§ 10. Dr. Stoate
What measures the Government are taking to ensure that children of school age attend school regularly. 
§ Ms Estelle Morris
All pupils need to attend school regularly if standards are to be raised and if young people are to gain an adequate grounding for higher education, training or employment. We are supporting locally devised projects to a value of £22 million in 119 English local education authorities under the improving attendance and behaviour category of the standards fund for 1998–99. We are also consulting widely on detailed new guidance for schools and LEAs on attendance issues.
§ Dr. Stoate
I thank my hon. Friend for her reply. Does she agree that those who are away from school without good reason can become marginalised? How may the new social exclusion unit be able to help the problem?
§ Ms Morris
My hon. Friend is absolutely right. Those who leave school without qualifications are excluded from 493 so much else in life. Some of the saddest figures relate to those who become offenders and appear in court while they are of school age. Six in every 10 of them have been persistent truants or excluded from school.
That is the cost of poor attendance and truancy, and that is why dealing with those problems is such a high priority for the Government—and why my right hon. Friend the Prime Minister has announced that dealing with them will be one of the first tasks of the social exclusion unit. It will address the problems as they have never been addressed before, in a multi-disciplinary way, drawing together the efforts and resources of a number of Departments. We look forward to receiving an early report from the unit, so that we can make progress.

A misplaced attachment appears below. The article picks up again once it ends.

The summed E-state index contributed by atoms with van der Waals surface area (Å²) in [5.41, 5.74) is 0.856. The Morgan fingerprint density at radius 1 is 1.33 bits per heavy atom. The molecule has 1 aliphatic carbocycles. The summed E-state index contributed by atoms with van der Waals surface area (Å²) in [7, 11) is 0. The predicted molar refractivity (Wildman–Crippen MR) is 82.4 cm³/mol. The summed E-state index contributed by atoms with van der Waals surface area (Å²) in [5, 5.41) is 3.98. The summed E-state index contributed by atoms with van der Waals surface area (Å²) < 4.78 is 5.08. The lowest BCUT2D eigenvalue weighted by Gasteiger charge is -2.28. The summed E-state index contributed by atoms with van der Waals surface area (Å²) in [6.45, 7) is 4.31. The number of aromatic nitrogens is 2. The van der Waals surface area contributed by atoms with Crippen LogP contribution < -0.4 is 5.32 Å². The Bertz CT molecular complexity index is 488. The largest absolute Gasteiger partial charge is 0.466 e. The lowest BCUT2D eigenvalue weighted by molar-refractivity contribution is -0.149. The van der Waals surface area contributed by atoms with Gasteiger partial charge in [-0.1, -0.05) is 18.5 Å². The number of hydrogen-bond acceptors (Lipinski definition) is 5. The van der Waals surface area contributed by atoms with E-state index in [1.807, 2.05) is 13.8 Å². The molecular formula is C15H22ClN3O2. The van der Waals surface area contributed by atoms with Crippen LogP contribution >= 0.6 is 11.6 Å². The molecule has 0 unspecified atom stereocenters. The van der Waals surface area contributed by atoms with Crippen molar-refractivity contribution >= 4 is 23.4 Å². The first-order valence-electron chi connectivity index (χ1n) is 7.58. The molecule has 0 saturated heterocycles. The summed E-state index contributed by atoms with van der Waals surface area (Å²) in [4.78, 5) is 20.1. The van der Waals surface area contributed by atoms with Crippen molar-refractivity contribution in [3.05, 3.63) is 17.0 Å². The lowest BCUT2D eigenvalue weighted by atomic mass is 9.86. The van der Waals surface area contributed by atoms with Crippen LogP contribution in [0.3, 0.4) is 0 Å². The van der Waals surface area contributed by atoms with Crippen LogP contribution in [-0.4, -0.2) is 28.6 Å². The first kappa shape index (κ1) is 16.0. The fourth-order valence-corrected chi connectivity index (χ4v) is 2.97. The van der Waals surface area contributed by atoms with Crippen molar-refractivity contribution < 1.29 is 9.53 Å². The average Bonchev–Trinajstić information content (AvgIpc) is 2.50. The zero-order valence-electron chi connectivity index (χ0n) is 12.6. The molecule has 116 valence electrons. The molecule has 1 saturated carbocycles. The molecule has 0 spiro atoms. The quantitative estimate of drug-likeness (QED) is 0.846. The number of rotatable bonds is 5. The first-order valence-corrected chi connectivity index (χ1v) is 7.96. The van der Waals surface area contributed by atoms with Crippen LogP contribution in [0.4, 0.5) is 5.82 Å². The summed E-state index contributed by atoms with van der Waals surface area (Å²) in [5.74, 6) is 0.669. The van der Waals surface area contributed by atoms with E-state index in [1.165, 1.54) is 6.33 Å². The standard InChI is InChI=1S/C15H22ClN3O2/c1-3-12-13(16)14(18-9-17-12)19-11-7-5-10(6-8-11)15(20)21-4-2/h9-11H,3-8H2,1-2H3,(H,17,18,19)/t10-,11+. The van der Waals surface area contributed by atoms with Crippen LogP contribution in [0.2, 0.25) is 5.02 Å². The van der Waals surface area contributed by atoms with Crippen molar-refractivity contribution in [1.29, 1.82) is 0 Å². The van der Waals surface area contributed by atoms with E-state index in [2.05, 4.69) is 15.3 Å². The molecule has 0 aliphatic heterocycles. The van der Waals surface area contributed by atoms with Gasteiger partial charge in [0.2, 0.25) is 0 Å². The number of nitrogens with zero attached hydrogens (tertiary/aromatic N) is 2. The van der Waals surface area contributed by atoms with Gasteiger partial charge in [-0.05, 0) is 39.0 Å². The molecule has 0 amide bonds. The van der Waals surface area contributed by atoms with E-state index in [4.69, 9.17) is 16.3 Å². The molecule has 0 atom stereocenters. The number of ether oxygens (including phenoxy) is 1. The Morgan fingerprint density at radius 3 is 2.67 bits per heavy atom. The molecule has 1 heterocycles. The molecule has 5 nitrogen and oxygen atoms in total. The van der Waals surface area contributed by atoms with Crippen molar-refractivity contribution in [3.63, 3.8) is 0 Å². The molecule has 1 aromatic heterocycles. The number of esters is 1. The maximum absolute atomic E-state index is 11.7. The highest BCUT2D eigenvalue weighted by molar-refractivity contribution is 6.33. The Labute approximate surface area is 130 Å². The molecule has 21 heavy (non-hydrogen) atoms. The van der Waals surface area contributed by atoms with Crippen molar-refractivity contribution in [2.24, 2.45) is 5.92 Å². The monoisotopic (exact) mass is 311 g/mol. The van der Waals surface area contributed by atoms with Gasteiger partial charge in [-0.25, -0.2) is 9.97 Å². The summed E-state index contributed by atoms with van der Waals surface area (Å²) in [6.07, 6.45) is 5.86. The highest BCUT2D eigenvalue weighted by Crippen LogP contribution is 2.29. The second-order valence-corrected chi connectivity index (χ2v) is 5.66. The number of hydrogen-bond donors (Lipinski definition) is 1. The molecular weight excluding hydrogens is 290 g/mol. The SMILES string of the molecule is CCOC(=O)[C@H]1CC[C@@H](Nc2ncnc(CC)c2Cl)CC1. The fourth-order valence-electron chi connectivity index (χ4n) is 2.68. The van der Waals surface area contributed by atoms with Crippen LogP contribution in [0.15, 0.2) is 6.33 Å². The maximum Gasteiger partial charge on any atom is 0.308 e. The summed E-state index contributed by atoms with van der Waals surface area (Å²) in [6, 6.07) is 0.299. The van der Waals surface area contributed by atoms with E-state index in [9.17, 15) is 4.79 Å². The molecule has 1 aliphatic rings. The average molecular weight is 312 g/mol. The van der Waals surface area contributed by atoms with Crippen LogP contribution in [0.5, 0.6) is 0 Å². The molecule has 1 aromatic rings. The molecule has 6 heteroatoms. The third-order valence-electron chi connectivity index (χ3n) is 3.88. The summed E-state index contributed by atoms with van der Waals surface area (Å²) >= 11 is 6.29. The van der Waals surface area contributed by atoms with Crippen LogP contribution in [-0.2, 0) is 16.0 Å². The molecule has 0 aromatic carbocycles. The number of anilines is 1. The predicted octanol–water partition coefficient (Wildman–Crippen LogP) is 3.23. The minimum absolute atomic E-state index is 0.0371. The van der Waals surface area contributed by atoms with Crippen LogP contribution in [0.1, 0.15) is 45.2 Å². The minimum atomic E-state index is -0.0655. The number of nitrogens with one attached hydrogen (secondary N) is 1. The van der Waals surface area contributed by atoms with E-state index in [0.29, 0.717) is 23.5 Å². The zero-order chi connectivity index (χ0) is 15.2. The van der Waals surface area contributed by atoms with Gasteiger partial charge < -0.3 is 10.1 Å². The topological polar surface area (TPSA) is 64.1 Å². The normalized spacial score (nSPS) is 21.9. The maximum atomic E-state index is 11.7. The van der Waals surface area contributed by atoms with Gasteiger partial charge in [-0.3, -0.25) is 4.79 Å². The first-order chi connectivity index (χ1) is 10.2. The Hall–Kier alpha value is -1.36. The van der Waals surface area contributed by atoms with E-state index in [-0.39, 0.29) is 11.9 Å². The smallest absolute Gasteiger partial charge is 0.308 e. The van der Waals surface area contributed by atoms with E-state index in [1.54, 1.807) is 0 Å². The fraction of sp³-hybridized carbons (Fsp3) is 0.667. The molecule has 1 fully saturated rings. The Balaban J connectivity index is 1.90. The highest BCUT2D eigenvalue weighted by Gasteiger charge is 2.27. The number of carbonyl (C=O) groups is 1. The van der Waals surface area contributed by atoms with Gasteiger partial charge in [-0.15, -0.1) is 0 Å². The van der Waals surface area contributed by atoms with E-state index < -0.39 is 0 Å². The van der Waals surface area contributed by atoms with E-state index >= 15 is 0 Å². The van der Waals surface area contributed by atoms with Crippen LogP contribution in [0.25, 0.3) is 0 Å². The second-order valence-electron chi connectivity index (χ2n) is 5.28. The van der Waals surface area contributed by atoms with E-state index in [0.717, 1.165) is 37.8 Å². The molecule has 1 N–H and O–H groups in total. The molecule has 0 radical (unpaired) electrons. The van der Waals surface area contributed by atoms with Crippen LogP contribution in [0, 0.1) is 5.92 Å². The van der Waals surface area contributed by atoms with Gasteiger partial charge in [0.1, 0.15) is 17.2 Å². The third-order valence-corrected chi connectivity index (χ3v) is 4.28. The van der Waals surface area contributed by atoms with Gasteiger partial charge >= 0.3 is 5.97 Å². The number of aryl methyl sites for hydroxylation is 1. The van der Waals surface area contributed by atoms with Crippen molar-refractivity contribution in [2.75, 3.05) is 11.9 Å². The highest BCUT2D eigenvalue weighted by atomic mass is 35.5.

§ Mr. Paterson
Will the Minister join me in congratulating the governors and teachers of Kinnerley primary school, which came top of the league in Shropshire this year? That included attendance figures. Will she ask how on earth the teachers and governors of Shropshire schools—[Interruption.] I should be grateful if the Minister would pay attention and listen to my question.
How on earth will teachers and governors deliver a similar quality of education in Shropshire next year with 450 fewer teachers? That shortage has been caused by cuts of £10 million, and the Government's swingeing shift of resources from shire counties to inner cities.
§ Ms Morris
The hon. Gentleman's closing comments are a strange reflection on a Government who have just put more extra money into education than his party's Government ever managed to do. I am happy to congratulate the school in his constituency, and all the schools elsewhere that take local action with well-devised projects to reduce truancy and ensure good attendance.